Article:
In other words, one can surmise correctly what an individual’s lifestyle is likely to be on the basis of the branch to which he or she adheres. The only way to find out what a Jewish friend believes, however, is to ask. Do not assume what his or her beliefs are on the basis of the branch with which he or she affiliates.
Other Kinds of Judaism
The following are not major branches but should be known:
Reconstructionist Judaism is an American offshoot of Conservative Judaism. It maintains that Judaism is a “religious civilization” that must constantly adapt to contemporary life.
Hasidic Judaism, usually called Hasidism, is an ultra- Orthodox movement characterized by strict observance of the Law of Moses, mystical teachings, and is socially separatist. Several different Hasidic groups exist. Each finds its identity in its leader, called the rebbe, who is the dynastic head of the particular Hasidic group in which leadership is passed down through the generations from father to son.
Zionism is listed here because it is sometimes mistaken as a form of Judaism. In reality it is a political movement dating from the late 19th century, concerned with the return of Jews to the land of Israel.
Beliefs and Practices
Above we referred to the fact that Judaism is a religion of deed, not creed. If there is any religious principle (what Christians would call a “doctrine”) that Judaism explicitly affirms and teaches, it is the “unity of God.” Deuteronomy 6:4—called the Sh’ma—proclaims: “Hear O Israel, the Lord our God, the Lord is one.” Beyond the affirmation of the Sh’ma, there have been attempts at compiling various statements of faith (such as the Thirteen Principles of Maimonides), but they have been few and not widely studied or accepted as binding.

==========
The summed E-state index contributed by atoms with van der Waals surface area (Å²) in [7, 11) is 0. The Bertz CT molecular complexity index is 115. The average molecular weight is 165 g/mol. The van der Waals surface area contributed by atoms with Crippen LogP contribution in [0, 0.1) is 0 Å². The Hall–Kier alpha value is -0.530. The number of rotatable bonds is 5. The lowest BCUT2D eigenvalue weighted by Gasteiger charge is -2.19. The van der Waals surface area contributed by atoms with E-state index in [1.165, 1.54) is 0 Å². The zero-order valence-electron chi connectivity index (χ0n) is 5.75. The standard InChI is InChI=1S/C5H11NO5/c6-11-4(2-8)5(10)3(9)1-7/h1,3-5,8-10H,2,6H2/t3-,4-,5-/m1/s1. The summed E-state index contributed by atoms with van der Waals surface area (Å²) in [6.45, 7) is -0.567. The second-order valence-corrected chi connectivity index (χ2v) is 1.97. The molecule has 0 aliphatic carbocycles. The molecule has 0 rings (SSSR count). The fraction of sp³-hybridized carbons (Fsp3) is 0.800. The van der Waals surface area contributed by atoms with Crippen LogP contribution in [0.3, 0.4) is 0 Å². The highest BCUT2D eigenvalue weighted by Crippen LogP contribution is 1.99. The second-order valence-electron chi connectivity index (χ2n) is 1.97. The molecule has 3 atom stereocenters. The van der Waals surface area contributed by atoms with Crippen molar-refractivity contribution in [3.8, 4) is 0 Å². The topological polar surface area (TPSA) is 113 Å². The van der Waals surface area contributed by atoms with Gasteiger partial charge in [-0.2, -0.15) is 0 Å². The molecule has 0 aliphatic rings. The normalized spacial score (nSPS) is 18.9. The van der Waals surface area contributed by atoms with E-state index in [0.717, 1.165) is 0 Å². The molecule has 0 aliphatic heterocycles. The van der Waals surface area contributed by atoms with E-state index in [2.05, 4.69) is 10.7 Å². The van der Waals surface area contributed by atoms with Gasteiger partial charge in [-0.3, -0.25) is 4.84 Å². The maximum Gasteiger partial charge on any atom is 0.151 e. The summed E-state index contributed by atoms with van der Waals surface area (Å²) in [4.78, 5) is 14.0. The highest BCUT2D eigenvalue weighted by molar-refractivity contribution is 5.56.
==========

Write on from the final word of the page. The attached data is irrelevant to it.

The three branches do have their more or less “official” doctrinal positions on various matters such as the person of God or the nature of humankind. These are described in the chart of “The Three Branches of Judaism.” In no way, however, are they binding on any Jewish person.
The Annual Holiday Cycle
Almost all Jewish people, regardless of the branch to which they belong, observe at least some of the Jewish holidays. Two notes on terminology: Jewish people usually speak of “observing” the holidays rather than “celebrating” them. And while it is common for Christians to speak of the “feasts of Israel,” they are spoken of by Jewish people as the “Jewish holidays.” The major holidays in Judaism are explained on the chart on page five.
The Life Cycle
Besides the annual holidays, there are various distinctive lifestyle events that characterize the lives of most Jewish people. Three of them are mentioned here. Consult resources in the bibliography to learn about the others.
• Circumcision of sons on the eighth day. The accompanying ceremony is called brit milah.